Reduce Employee Exposure to Diesel Fumes | Shapiro, Washburn & Sharp

Air on Board Diesel Trains Is Five Times Worse Than Beside a Busy Street.”

That headline for an April 4, 2019, Chemistry World article would surely grab the attention of railroad engineers, conductors, trackmen and others who work on and around freight trains. But is breathing in diesel exhaust really all that harmful?

Yes. On its website, the American Cancer Society (ACS) notes

Lung cancer is the major cancer thought to be linked to diesel exhaust. Several studies of workers exposed to diesel exhaust have shown small but significant increases in risk of lung cancer. Men with the heaviest and most prolonged exposures, such as railroad workers, heavy equipment operators, miners, and truck drivers, have been found to have higher lung cancer death rates than unexposed workers. Based on the number of people exposed at work, diesel exhaust may pose a substantial health risk.




I bolded the last sentence. People who work for freight railroads—a large percentage of my clients—simply cannot avoid diesel fumes. Nearly all the large locomotives used by CSX, Norfolk Southern, Union Pacific, etc. run on diesel. Electric work engines are becoming more common in rail yards, but diesel-powered generators can still be found running everywhere even in the “greenest” yards.

And the risks to railroad workers do not end at lung cancer. According to the ACS, medical studies have found links between on-the-job exposures to diesel exhaust and “cancers of the bladder, larynx (voice box), esophagus, stomach, and pancreas. Studies have also looked for links to blood system cancers such as lymphomas and leukemias (including childhood leukemia).” The parenthetical indicates that youngsters living in neighborhoods near train tracks and rail yards may be at risk.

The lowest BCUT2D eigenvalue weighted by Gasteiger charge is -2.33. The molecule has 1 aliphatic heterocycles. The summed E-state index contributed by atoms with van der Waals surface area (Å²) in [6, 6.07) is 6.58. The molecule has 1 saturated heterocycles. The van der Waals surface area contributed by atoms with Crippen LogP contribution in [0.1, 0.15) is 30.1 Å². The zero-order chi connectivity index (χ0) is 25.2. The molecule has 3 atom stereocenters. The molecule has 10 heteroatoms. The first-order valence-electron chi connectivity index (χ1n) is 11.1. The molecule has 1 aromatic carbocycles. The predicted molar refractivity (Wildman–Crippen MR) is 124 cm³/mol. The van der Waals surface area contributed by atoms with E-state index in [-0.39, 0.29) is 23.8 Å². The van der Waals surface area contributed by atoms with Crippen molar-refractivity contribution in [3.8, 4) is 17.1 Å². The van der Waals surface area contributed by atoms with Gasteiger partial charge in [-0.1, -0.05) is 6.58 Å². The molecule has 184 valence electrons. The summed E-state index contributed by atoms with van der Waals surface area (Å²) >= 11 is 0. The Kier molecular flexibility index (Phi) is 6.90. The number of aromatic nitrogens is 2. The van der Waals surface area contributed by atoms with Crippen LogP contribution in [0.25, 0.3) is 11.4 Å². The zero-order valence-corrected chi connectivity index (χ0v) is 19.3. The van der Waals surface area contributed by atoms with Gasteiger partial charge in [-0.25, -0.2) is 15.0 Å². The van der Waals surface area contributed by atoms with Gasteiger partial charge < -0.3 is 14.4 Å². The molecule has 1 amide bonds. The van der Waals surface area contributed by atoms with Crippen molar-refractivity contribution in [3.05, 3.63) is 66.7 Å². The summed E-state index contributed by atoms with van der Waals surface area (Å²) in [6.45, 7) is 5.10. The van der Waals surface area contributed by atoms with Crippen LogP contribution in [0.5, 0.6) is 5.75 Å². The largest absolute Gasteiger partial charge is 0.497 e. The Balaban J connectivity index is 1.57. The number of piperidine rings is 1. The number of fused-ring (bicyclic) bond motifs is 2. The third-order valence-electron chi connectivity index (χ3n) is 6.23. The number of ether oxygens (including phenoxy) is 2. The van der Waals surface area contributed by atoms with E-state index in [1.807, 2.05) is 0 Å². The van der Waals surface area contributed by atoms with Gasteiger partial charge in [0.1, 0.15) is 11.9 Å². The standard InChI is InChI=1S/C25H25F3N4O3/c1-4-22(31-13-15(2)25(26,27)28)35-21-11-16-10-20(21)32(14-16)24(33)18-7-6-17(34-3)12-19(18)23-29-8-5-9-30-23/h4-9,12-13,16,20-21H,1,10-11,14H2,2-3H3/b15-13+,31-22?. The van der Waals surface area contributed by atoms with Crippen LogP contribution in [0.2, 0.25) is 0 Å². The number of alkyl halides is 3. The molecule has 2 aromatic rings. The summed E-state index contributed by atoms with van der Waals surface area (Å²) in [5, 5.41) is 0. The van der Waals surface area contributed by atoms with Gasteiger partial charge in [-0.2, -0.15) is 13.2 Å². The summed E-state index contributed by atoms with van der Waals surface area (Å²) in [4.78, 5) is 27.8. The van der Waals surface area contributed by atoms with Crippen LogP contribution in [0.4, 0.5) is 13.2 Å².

6 Things Railroads Can Do to Minimize Diesel Fume Exposures

As a longtime attorney for railroad employees who developed occupational illnesses, I see six things rail corporations can do to reduce workers’ risks from diesel exhaust. In no particular order, railroads should

  • Establish isolation areas and build shelters where employees can breathe air free from diesel exhaust.
  • Upgrade diesel exhaust stacks on locomotive engines to ensure fumes vent around the crew cab instead of entering the enclosed workspace.
  • Air-condition and pressurize cabs to discourage engineers and conductors from opening windows and force out engine exhaust.
  • Set and enforce hard limits on the amount of time rail yard employees such as trackmen and repairers can spend working around running diesel locomotives or generators without using masks and respirators.
  • Develop procedures that limit the time workers need to spend close to idling diesel engines and generators.
  • Mandate the use of personal protective equipment such as masks and respirators when diesel fumes rise above a safe concentration of parts per million.

With slight adaptations, these safety measures could be implemented across all industries, from trucking and manufacturing to mining. Few of the steps would require massive expenditures, but each would significantly protect workers against lung cancer and other occupational illnesses.